Claims by a senior US government official that offshore tax havens should become part of an international financial system ‘where offshore means the same as onshore’, were dismissed by Guernsey’s chief regulator.
Peter Crook, head of the Guernsey Financial Services Commission, rebutted proposals that would eliminate differential treatment of offshore transactions.
He said the proposals implied that offshore havens should improve their performance to match major financial centres such as London and New York.
He added that the emphasis of any development in international financial regulation should focus instead on the weaknesses of onshore centres.
‘Most onshore centres should tighten up their performance to the level of the best offshore. Look at the UK and its record of convictions for money laundering. Its success rate is minimal and recovery of laundered money abysmal,’ he said.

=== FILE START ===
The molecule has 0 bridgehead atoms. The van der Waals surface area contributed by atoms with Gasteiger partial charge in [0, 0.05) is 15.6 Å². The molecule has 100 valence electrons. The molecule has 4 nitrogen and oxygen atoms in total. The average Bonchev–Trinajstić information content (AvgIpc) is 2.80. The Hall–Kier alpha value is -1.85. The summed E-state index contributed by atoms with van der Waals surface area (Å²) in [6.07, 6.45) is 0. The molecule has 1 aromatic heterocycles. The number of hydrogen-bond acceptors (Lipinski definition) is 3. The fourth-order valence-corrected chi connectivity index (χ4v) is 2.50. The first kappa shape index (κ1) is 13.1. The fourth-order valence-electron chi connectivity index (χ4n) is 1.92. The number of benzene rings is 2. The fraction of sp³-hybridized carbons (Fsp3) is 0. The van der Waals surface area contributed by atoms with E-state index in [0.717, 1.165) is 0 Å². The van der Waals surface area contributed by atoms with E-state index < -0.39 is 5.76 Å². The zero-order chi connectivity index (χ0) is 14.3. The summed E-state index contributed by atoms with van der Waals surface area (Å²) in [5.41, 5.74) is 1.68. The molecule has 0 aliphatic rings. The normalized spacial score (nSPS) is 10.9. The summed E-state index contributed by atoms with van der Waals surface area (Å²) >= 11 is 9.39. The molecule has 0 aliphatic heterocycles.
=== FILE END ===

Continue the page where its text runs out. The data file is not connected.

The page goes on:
Earlier, Jonathan Winer, deputy secretary of state for international narcotics and law enforcement at the US state department, said offshore centres should face ‘the same regulations, the same access to records, the same law enforcement’.
He said all countries should add tax evasion to the list of offences in national anti-money laundering laws and mutual legal assistance agreements should be amended to include tax offences.
Winer also claimed tax evasion provided a loophole in the money laundering laws of many jurisdictions. Offshore havens such as the Cayman Islands have so far refused to include tax evasion in their money laundering laws.
Jersey, Guernsey and the Isle of Man either include tax evasion or are planing to include tax evasion in their own laws.
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